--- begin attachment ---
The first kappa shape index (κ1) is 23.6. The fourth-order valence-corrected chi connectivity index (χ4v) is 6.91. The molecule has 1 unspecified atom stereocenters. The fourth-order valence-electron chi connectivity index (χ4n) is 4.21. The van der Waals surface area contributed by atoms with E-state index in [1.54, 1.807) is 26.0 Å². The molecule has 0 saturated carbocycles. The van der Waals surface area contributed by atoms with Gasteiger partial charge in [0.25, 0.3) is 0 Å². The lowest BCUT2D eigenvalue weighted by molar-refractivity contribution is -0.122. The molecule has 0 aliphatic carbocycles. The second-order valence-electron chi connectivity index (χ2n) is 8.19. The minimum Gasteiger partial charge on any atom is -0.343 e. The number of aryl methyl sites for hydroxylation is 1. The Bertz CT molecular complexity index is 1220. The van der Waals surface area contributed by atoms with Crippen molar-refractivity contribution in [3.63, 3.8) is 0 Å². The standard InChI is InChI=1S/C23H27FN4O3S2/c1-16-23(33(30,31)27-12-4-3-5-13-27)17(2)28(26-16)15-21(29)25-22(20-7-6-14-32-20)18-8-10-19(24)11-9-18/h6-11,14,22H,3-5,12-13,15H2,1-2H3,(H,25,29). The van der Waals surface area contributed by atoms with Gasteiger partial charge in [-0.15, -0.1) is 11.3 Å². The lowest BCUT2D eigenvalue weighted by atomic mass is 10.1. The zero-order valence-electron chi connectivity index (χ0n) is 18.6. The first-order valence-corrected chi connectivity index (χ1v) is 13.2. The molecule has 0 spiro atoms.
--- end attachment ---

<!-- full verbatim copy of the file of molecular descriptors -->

The first kappa shape index (κ1) is 23.6. The fourth-order valence-corrected chi connectivity index (χ4v) is 6.91. The molecule has 1 unspecified atom stereocenters. The fourth-order valence-electron chi connectivity index (χ4n) is 4.21. The van der Waals surface area contributed by atoms with E-state index in [1.54, 1.807) is 26.0 Å². The molecule has 0 saturated carbocycles. The van der Waals surface area contributed by atoms with Gasteiger partial charge in [0.25, 0.3) is 0 Å². The lowest BCUT2D eigenvalue weighted by molar-refractivity contribution is -0.122. The molecule has 0 aliphatic carbocycles. The second-order valence-electron chi connectivity index (χ2n) is 8.19. The minimum Gasteiger partial charge on any atom is -0.343 e. The number of aryl methyl sites for hydroxylation is 1. The Bertz CT molecular complexity index is 1220. The van der Waals surface area contributed by atoms with Crippen molar-refractivity contribution in [3.63, 3.8) is 0 Å². The standard InChI is InChI=1S/C23H27FN4O3S2/c1-16-23(33(30,31)27-12-4-3-5-13-27)17(2)28(26-16)15-21(29)25-22(20-7-6-14-32-20)18-8-10-19(24)11-9-18/h6-11,14,22H,3-5,12-13,15H2,1-2H3,(H,25,29). The van der Waals surface area contributed by atoms with Gasteiger partial charge in [-0.15, -0.1) is 11.3 Å². The lowest BCUT2D eigenvalue weighted by atomic mass is 10.1. The zero-order valence-electron chi connectivity index (χ0n) is 18.6. The first-order valence-corrected chi connectivity index (χ1v) is 13.2. The molecule has 0 spiro atoms.